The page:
If this solves my pain, I’m sure others like me need this solution I discovered. Sweet Jam Sites was born as a result. It’s a productized service for building websites for businesses, but specifically, JAMstack websites with free hosting. Initially, I pitched it to other productized services, a group I’m part of and familiar with. For productized services, by a productized service. The value proposition then is the free hosting component and the fact that it’s a done-for-you service instead of a DIY web builder. This saves them not just annual hosting fees but also time and effort. I built the JAMstack site basically without code and also hooked up the onboarding and payment workflows using Google Forms and Stripe-based payment gateway Wirize. Very scrappy and lean way to create an MVP to test if this is something people would pay for. Easy peasy I thought, and half-expected people to be banging on my door, at midnight, for this service!
The first thing I did was to offer to build a friend’s service business website for free, to see if providing a service like that was possible. And it was! Throughout the process, I was jotting down process steps and the information I needed, which fed into my customer onboarding form later. I also created profiles on freelancer sites (Upwork, 99Designs, Fiverr) to showcase this new type of web design and build service and to test out the market demand for it. The great thing about Fiverr is that it provides gig analytics and impressions as well, so that helps a lot in gauging interest.
I then scoured for leads on websites and places that my potential customers—service businesses and freelance professionals providing services—might be. Indie Hackers, Makerlog, Reddit, Starter Story, Carousell, Upwork, Fiverr, 99Designs, Telegram groups, Facebook groups. I went to places where they might be posting gigs (e.g. Upwork), but also where they were talking (e.g. Facebook, Telegram). What was surprising and new was how much easier it was to find them in places where they were promoting themselves! Starter Story was one such site. When I saw Lenny’s story and website on Starter Story, I knew I could provide value. Thankfully he saw the same too!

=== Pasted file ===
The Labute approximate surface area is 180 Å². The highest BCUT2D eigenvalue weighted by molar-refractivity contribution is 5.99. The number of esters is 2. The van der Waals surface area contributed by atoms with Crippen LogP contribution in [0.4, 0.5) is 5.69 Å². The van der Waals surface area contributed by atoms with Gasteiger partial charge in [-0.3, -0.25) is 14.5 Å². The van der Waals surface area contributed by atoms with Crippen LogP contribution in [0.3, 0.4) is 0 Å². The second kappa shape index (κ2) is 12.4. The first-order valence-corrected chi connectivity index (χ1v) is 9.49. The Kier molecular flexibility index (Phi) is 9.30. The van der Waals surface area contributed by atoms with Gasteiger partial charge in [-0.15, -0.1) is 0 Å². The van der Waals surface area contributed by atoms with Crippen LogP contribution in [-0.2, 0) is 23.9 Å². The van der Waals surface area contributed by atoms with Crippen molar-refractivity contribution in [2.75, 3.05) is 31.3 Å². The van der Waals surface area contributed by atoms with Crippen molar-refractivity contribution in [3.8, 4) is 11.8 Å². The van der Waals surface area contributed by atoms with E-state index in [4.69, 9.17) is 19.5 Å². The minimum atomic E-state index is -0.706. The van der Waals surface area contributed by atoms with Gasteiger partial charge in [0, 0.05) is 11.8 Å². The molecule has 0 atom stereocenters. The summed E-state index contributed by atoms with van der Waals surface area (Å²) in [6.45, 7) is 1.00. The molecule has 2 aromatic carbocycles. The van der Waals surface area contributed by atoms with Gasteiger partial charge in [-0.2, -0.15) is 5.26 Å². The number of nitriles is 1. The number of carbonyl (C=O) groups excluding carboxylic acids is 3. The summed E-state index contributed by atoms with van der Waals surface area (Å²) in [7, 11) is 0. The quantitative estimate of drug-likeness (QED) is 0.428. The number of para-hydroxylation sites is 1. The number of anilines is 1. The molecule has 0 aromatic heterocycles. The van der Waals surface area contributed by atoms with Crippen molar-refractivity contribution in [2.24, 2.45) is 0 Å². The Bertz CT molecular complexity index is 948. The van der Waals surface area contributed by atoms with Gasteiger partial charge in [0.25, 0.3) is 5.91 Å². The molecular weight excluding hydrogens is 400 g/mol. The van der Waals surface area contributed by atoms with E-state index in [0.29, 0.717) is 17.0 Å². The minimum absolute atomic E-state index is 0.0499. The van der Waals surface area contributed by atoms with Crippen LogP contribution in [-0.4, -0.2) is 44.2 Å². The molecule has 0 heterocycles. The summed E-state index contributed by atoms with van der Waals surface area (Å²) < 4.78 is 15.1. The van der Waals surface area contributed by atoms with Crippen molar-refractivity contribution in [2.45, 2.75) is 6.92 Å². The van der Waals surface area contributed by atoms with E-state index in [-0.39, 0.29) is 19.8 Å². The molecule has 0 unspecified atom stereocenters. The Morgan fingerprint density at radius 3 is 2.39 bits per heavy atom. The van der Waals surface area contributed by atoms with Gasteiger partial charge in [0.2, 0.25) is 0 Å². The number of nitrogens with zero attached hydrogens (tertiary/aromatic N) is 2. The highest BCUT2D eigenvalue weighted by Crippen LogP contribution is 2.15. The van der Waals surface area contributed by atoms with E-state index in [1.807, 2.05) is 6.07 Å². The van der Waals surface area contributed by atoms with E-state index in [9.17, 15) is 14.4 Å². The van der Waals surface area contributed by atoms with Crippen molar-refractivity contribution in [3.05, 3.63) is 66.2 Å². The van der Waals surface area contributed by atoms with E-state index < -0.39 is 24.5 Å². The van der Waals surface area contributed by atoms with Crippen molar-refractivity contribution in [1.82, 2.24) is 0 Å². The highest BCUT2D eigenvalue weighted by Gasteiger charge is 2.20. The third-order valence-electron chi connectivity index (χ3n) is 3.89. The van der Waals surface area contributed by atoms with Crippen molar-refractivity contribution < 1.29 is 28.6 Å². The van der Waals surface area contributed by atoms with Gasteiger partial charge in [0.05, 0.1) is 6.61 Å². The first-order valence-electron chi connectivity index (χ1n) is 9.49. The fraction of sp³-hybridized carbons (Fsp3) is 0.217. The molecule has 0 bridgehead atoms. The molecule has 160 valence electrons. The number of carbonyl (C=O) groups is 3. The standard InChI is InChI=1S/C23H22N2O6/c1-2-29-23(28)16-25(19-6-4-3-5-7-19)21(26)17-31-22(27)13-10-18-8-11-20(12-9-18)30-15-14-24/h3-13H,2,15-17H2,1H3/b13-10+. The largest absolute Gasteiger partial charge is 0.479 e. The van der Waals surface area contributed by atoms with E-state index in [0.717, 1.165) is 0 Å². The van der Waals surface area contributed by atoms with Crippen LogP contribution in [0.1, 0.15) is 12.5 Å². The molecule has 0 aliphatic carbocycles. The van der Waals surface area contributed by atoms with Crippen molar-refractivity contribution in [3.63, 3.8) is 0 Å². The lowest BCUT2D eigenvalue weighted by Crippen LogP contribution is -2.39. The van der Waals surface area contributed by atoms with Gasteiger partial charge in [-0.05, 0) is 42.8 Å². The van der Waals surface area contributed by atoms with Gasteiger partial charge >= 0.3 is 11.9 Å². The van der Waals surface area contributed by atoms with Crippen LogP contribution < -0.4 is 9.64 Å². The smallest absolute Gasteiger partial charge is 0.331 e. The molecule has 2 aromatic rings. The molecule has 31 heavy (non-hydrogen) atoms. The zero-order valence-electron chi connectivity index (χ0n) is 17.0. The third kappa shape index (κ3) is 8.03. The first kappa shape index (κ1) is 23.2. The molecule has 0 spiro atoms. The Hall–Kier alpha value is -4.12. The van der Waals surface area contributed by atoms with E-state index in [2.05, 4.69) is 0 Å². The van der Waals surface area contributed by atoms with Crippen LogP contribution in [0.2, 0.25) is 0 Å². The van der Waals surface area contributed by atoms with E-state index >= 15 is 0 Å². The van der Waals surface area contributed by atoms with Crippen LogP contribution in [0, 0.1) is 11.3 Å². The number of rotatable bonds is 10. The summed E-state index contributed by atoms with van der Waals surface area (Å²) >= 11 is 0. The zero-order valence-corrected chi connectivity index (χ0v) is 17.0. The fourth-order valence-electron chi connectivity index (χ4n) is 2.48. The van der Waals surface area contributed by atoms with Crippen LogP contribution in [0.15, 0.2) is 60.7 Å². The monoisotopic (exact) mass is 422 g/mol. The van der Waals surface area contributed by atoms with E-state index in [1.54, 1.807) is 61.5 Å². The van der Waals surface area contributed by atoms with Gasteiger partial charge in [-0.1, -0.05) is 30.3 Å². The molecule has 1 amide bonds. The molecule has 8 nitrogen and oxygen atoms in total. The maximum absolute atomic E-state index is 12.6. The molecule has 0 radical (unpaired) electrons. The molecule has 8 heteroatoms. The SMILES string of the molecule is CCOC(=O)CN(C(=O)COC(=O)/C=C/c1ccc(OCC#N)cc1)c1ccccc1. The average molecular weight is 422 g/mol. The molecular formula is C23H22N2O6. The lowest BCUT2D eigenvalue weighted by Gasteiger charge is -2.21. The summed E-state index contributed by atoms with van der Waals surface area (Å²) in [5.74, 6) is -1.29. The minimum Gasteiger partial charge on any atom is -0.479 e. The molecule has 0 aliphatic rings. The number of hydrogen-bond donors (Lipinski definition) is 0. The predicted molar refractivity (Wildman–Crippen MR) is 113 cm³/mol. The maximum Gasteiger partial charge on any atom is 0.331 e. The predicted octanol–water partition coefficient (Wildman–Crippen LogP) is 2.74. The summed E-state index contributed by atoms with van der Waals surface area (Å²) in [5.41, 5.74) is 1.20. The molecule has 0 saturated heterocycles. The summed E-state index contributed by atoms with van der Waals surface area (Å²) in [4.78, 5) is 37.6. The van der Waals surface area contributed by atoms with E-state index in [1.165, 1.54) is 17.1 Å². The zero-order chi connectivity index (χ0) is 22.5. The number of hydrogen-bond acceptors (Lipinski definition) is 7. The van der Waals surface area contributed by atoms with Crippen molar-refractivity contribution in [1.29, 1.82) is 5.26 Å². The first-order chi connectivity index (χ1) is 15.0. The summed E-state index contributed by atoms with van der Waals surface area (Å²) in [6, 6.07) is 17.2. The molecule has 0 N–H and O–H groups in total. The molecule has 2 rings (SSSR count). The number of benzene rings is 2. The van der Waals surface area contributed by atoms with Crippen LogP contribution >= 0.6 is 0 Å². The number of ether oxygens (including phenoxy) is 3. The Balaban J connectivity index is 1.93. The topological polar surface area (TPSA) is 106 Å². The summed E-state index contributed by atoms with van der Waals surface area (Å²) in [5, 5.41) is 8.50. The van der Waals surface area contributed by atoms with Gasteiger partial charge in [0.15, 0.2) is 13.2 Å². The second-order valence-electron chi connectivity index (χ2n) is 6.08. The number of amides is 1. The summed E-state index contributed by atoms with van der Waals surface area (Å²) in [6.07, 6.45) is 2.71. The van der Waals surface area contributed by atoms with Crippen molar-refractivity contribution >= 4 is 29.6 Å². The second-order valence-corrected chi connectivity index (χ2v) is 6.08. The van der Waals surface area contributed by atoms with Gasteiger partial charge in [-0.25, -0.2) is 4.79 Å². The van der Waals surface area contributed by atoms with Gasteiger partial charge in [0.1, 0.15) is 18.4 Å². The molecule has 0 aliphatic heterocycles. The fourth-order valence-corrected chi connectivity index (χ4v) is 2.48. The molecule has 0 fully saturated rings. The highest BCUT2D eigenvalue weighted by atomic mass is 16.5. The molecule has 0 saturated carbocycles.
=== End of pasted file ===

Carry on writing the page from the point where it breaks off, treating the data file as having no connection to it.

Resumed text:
I decided to go all out and provide a cold site as a proposal. I did up a demo website using the content on his existing website. In a way, I did work even before he paid me. I called it a “cold site”, and used the demo as a proposal instead of persuasive words. Visuals and tangible prototypes speak a thousand words. I sent the link to him, all the while stating upfront that “this is a cold sales email”. He replied that cold emails were something he tried before, and he respected that transparency and honesty. Most important of all, he liked what he saw on the demo site, and it so happened he had been thinking about revamping the site. Opportunity meets the need. I knew I needed to do whatever it takes to serve this first customer well. The monetary payoffs weren’t life-changing for sure, but it was the spirit that mattered. I wanted to start right and do it well. Even if it meant doing more than what the service was supposed to deliver.
Whatever it takes.
And I did! I’m glad it went well, for both sides. He enjoyed the process and gave a glowing testimonial in return. I got paid, and also learned about some new kinks in the process that I need to look out for in the future.
Here’s his review at the end:
“Sweet Jam Sites is a pleasure to work with! Jason was incredibly helpful and knowledgeable. He held my hand through the entire process and thoroughly answered every single question I had. If you don’t know the difference between a URL and a nameserver, and even if you do, I highly recommend working with Sweet Jam Sites to help you get your website up and running! He even saved me money because I previously paid for hosting, where now the hosting is free. You can’t beat that.”
– Lenny Bron (TheBlogProofreader.com)
But reality has a way of humbling entrepreneurs. It was a nice start, but without good SEO and content marketing, nor a huge Twitter following or any influence for that matter, Sweet Jam Sites soon fell into the graveyard corner of internet oblivion. A few other cold site proposals I sent out didn’t work either. I lost motivation.
Then COVID-19 happened and the world went to shit. But funny enough, all that time at home in lockdown was just the kick in the ass to get me started back on Sweet Jam Sites again (ok money woes was the bigger kick). I went back to basics, tried to build up more social proof first by offering free sites for COVID-19 related causes. That worked a charm! I managed to get quite a few testimonials that way. I also bugged the folks at Stackbit for help on making my website good for SEO, and finally fixed it recently.
How are you doing today and what does the future look like?